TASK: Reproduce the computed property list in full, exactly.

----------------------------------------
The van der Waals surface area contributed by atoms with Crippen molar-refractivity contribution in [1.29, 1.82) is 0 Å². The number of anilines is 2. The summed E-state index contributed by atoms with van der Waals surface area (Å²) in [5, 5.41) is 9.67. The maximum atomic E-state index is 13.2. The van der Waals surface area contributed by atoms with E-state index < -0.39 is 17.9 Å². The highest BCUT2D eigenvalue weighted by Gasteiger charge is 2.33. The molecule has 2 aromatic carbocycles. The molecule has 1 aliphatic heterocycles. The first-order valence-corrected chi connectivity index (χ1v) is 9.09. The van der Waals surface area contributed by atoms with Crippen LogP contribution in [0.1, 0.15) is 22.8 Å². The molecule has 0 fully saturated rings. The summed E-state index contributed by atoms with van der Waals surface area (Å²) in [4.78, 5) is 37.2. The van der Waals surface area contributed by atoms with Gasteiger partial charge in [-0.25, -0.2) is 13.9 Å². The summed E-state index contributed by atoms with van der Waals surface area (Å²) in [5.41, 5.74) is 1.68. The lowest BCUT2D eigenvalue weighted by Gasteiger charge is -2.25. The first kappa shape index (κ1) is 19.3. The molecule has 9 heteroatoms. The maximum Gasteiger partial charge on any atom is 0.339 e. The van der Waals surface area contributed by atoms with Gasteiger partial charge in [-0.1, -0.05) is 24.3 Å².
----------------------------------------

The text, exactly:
The van der Waals surface area contributed by atoms with Crippen molar-refractivity contribution in [1.29, 1.82) is 0 Å². The number of anilines is 2. The summed E-state index contributed by atoms with van der Waals surface area (Å²) in [5, 5.41) is 9.67. The maximum atomic E-state index is 13.2. The van der Waals surface area contributed by atoms with E-state index < -0.39 is 17.9 Å². The highest BCUT2D eigenvalue weighted by Gasteiger charge is 2.33. The molecule has 2 aromatic carbocycles. The molecule has 1 aliphatic heterocycles. The first-order valence-corrected chi connectivity index (χ1v) is 9.09. The van der Waals surface area contributed by atoms with Crippen LogP contribution in [0.1, 0.15) is 22.8 Å². The molecule has 0 fully saturated rings. The summed E-state index contributed by atoms with van der Waals surface area (Å²) in [4.78, 5) is 37.2. The van der Waals surface area contributed by atoms with Gasteiger partial charge in [-0.25, -0.2) is 13.9 Å². The summed E-state index contributed by atoms with van der Waals surface area (Å²) in [5.41, 5.74) is 1.68. The lowest BCUT2D eigenvalue weighted by Gasteiger charge is -2.25. The first kappa shape index (κ1) is 19.3. The molecule has 9 heteroatoms. The maximum Gasteiger partial charge on any atom is 0.339 e. The van der Waals surface area contributed by atoms with Gasteiger partial charge in [-0.1, -0.05) is 24.3 Å².